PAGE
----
A gable dormer is a small room with a peaked roof built perpendicular to the main roofline. Constructing a gable dormer is slightly more complicated than constructing a shed dormer. The biggest differences are that the top plates of the sidewalls are level and a ridge board supports the roof peak and pairs of rafters on each side. Construction of a gable dormer, however, proceeds in the same order as a shed dormer.
Before you start, strengthen the floor with additional joists and install the proper subfloor to support the dormer framing.
Finding the Slope
Before you begin construction of a gable dormer, draw a section (or profile) view of it. Find the pitch of your existing roof and draw it to scale on graph paper. Then draw in the sidewalls to scale and determine the pitch of the dormer roof. The pitch of the dormer roof is the amount of rising in inches (measured from the top plate of the dormer sidewall) for every horizontal foot from the edge of the wall to the centerline of the roof peak. The dormer ridge line is horizontal. The pitch of your dormer roof will depend on the look of the dormer itself and the pitch of the main roof. Make sketches on tracing paper to get the design right. Then draw the dormer on your final selection plan.
(a) Layout the dormer location on the attic floor and transfer the outline to the rafters with a plumb bob.
(b) Mark the roof exterior at the corners and cut the opening through the roof.
(c) Build temporary support walls, mark and cut the rafters at the edge of the opening. Install doubleheaders at the top and bottom of the opening.
(d) Frame the front wall as you would a shed dormer and the sidewalls with a doubled top plate, overlapping the front wall cap plates on the sidewalls and extending the top plates of the sidewalls 13 ½ inches past the front wall. This extension will support the rake rafters.
Installing the Ridge
The ridge is supported at the top by the header and at the bottom by a 2×4 ridge stud that is fastened to the front wall top plate. In order to get help with the installation process, there is www.rooferinct.net with professional support and required experience. So if you face any difficulty in any of these steps you should get in touch with them before in density of the problem increases.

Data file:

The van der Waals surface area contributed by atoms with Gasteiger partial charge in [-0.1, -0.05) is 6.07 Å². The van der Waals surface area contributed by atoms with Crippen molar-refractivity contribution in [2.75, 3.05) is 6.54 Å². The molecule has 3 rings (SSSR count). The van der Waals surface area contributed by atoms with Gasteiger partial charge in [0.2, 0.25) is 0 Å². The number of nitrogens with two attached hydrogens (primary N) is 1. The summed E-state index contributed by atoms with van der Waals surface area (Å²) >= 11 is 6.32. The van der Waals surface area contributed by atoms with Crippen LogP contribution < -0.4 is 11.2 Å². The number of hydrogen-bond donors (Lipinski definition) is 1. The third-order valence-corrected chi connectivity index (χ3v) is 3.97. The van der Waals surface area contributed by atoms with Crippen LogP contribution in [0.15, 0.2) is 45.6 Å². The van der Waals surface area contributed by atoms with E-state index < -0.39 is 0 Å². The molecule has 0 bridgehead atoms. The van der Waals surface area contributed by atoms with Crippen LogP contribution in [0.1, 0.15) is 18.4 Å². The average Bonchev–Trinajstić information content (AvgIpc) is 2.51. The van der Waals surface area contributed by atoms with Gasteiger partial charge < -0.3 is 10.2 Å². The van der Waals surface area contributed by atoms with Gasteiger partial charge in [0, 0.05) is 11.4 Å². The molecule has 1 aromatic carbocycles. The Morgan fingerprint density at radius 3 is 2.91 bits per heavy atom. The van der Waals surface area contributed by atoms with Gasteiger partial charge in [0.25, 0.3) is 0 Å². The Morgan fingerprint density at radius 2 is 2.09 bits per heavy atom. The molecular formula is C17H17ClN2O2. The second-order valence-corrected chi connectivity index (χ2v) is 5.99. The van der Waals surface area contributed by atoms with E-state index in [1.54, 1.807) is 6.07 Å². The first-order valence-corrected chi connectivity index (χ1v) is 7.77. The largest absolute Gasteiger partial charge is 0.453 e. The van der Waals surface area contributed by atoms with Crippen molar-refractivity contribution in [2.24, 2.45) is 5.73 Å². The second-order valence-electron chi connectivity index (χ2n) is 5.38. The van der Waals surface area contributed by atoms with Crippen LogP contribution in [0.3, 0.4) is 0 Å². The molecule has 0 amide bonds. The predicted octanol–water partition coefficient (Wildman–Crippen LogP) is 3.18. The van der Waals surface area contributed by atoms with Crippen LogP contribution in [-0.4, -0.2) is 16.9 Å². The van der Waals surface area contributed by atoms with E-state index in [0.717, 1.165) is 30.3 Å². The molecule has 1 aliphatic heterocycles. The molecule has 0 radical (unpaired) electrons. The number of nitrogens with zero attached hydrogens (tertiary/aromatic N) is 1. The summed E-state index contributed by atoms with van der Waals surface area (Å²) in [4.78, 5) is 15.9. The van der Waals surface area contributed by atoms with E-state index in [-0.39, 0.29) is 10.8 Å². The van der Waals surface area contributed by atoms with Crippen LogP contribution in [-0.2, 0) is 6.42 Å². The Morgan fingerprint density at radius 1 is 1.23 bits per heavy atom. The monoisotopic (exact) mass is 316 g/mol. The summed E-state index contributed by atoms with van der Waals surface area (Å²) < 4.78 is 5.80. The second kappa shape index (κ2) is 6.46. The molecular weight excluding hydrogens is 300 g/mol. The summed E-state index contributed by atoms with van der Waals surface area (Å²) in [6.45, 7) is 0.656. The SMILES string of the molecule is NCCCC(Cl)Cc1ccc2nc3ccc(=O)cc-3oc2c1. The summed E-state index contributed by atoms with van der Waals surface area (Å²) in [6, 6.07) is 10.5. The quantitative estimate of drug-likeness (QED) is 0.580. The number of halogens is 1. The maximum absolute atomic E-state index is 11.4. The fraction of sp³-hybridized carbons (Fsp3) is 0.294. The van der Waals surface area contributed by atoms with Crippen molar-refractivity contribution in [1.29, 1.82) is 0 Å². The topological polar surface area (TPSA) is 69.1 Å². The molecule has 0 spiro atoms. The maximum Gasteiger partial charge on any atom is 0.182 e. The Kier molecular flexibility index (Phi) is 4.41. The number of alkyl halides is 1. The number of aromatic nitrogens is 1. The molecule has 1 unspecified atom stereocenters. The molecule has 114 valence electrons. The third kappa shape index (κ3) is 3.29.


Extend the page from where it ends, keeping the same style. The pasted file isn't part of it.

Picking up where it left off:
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First, cut the ridge to length (the length of the sidewalls, plus the front-wall framing thickness, plus 1 foot for the overhang). Assemble the ridge and ridge stud. The length of the ridge stud equals the rise of the dormer roof minus the width of the ridge board. Cut the ridge stud and toe-nail it 12 inches from the outer end of the ridge board. Lift the assembly into place and fasten the top end to the header in a joist hanger. Toenail the ridge stud to the top plate of the front wall width 10d nails. Level the ridge. Mark the ridge and top plates at 16-inch intervals.
Cutting the Rafters
There are four kinds of rafters in a gable dormer, and each type requires different cuts. Label them as you cut them.
- Rake rafters – These two are at the front of the dormer and form the overhang.
- Common rafters – These run from the front wall to the valley.
- Valley rafters – These run from the intersection of the ridge and header to the sidewalls.
- Jack rafters – These short rafters run from the ridge and headed to the valley rafters.
Lay your framing square on one end of a common rafter with the pitch measurements intersecting at the edge. Mark a line at this point and cut the rafter on the line. Hold the rafter snug against the ridge board and mark the point where the rafter touches the top plate of the sidewall. Lay the framing square at this mark and outline the bird’s mouth.
At a point, 12 inches from the bottom of the bird’s mouth, mark a line parallel to the bird’s mouth. Cut the rafter on this line and cut out the bird’s mouth. Test-fit the rafter, make adjustments as necessary and use it as a template to cut the remaining rafters.
Cut the rake rafters in the same fashion, ¾ inch longer than the common rafters. Measure from the intersection of the ridge and the header to the point where the sidewall meets the main roof rafters. Cut the valley rafters to length and miter the ends.
Measure both sets of jack rafters and miter-cut them to length. Toenail all rafters into place with 10d nails. The rake rafters are face-nailed to the ridge and toenailed flush with the front of the top plates of the sidewalls.
Sheathe the wall framing and the roof, then finish with roofing and siding, and install the window.